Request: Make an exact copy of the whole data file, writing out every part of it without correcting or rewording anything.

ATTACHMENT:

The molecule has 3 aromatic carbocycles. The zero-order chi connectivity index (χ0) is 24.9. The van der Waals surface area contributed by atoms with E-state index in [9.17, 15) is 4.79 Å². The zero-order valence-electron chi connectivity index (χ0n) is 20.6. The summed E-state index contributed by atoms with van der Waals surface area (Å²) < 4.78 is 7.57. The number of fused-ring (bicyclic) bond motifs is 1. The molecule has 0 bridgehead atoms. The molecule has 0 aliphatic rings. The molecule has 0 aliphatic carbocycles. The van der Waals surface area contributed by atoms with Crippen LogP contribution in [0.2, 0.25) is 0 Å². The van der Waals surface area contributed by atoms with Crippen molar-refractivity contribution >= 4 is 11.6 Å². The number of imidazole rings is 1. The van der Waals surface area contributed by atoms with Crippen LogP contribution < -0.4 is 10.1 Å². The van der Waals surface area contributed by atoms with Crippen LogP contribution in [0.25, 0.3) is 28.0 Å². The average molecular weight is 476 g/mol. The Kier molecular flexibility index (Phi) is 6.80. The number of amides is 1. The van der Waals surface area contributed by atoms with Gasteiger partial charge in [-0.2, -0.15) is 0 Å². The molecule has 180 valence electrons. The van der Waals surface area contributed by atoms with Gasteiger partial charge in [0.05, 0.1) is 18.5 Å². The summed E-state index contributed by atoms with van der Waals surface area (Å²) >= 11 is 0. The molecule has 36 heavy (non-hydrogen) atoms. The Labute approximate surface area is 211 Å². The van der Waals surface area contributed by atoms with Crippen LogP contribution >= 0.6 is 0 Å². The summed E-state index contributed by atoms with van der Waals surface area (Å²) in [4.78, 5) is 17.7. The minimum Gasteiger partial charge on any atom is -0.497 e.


The molecule has 3 aromatic carbocycles. The zero-order chi connectivity index (χ0) is 24.9. The van der Waals surface area contributed by atoms with E-state index in [9.17, 15) is 4.79 Å². The zero-order valence-electron chi connectivity index (χ0n) is 20.6. The summed E-state index contributed by atoms with van der Waals surface area (Å²) < 4.78 is 7.57. The number of fused-ring (bicyclic) bond motifs is 1. The molecule has 0 bridgehead atoms. The molecule has 0 aliphatic rings. The molecule has 0 aliphatic carbocycles. The van der Waals surface area contributed by atoms with Crippen LogP contribution in [0.2, 0.25) is 0 Å². The van der Waals surface area contributed by atoms with Crippen molar-refractivity contribution >= 4 is 11.6 Å². The number of imidazole rings is 1. The van der Waals surface area contributed by atoms with Crippen LogP contribution < -0.4 is 10.1 Å². The van der Waals surface area contributed by atoms with Crippen LogP contribution in [0.25, 0.3) is 28.0 Å². The average molecular weight is 476 g/mol. The Kier molecular flexibility index (Phi) is 6.80. The number of amides is 1. The van der Waals surface area contributed by atoms with Gasteiger partial charge in [-0.2, -0.15) is 0 Å². The molecule has 180 valence electrons. The van der Waals surface area contributed by atoms with Gasteiger partial charge in [0.05, 0.1) is 18.5 Å². The summed E-state index contributed by atoms with van der Waals surface area (Å²) >= 11 is 0. The molecule has 36 heavy (non-hydrogen) atoms. The Labute approximate surface area is 211 Å². The van der Waals surface area contributed by atoms with Crippen LogP contribution >= 0.6 is 0 Å². The summed E-state index contributed by atoms with van der Waals surface area (Å²) in [4.78, 5) is 17.7. The minimum Gasteiger partial charge on any atom is -0.497 e.